Nationalism and the Modern Nation State
A comparison of Umut Ozkirimli's work, entitled "Theories of Nationalism: A Critical Introduction" and Stuart J. Kaufman's "Modern Hatreds: The Symbolic Politics of Ethnic War".
# 49055 | 842 words | 2 sources | MLA | 2004 |
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This paper examines these two writers' views on nationality and concludes that, although Kaufman is more inclined to speak of "hatreds" rather than ethnic identities, Kaufman also, like Ozkirimli, stresses the importance of understanding the emotional significance of ethnic and national identity when constructing a nation state, rather than the idea that ethnicity exists as a linear, enclosed historical trope within definable and easily recognizable boundaries;ethnicity is "felt," rather than historically in evidence, for both authors.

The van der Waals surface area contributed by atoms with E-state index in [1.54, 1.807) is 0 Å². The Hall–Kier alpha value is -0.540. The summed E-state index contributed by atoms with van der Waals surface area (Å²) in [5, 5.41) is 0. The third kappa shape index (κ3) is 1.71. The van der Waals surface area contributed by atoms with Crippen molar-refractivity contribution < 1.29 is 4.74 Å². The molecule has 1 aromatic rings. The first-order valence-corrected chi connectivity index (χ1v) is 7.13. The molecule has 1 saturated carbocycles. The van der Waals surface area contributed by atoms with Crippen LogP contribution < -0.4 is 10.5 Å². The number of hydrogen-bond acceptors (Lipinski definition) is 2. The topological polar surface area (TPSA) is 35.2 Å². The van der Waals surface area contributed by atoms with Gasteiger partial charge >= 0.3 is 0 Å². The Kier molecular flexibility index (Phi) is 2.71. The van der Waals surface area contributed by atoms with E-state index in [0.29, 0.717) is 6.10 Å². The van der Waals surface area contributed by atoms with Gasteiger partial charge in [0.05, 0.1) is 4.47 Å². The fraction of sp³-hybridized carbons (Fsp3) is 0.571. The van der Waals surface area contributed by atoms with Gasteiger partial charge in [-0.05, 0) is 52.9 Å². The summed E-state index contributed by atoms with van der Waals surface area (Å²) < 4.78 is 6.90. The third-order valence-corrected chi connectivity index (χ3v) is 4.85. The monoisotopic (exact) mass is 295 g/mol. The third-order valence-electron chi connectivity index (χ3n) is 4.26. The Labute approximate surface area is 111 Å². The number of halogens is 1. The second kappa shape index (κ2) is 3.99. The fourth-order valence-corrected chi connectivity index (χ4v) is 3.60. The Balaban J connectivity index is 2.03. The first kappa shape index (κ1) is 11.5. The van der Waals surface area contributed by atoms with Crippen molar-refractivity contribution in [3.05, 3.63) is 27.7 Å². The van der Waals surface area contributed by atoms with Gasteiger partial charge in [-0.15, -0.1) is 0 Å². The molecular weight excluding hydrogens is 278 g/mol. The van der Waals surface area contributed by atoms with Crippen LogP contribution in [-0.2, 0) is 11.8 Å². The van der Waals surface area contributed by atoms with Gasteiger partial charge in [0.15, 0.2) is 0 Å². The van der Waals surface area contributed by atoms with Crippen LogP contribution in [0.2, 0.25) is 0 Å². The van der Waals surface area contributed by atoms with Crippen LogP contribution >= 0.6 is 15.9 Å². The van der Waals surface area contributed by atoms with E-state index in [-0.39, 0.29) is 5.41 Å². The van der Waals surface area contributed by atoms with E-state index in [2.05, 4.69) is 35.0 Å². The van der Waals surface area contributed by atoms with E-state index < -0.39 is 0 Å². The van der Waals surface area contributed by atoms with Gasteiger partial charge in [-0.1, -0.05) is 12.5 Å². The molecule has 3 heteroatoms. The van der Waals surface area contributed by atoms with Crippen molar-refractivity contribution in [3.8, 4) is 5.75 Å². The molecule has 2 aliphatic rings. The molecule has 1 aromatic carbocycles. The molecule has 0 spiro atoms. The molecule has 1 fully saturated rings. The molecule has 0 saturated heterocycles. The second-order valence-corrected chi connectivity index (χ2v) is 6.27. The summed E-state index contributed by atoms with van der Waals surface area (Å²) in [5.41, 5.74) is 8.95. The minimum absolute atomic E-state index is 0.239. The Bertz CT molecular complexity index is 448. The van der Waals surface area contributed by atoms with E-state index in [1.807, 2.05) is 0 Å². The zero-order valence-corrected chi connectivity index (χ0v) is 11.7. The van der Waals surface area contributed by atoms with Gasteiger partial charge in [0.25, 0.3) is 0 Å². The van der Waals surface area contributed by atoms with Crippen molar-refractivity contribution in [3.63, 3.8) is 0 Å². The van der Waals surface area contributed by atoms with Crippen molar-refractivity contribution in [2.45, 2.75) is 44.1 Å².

From the Paper:"The overview present in Umut Ozkirimli's analysis is a warning not to dismiss the importance of nationalism, and also a caution not to accept certain groups' claims to nationhood wholesale and at their face value, as the concept of what constitutes ethnicity shifts and changes, depending on individual's particular political alliances in a particular historical context. Ozkirimili's work has a far more dispassionate tone, in contrast, to Stuart J. Kaufman's Modern Hatreds: The Symbolic Politics of Ethnic War. Kaufman's work, in contrast to Ozkirimli, is more stridently prescriptive in nature. However, Kaufman is also more rigorous in his use of international political theoretical frameworks to justify his suggestions to policymakers."
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Nationalism and the Modern Nation State (2004, February 23) Retrieved April 04, 2020, from https://www.academon.com/analytical-essay/nationalism-and-the-modern-nation-state-49055/
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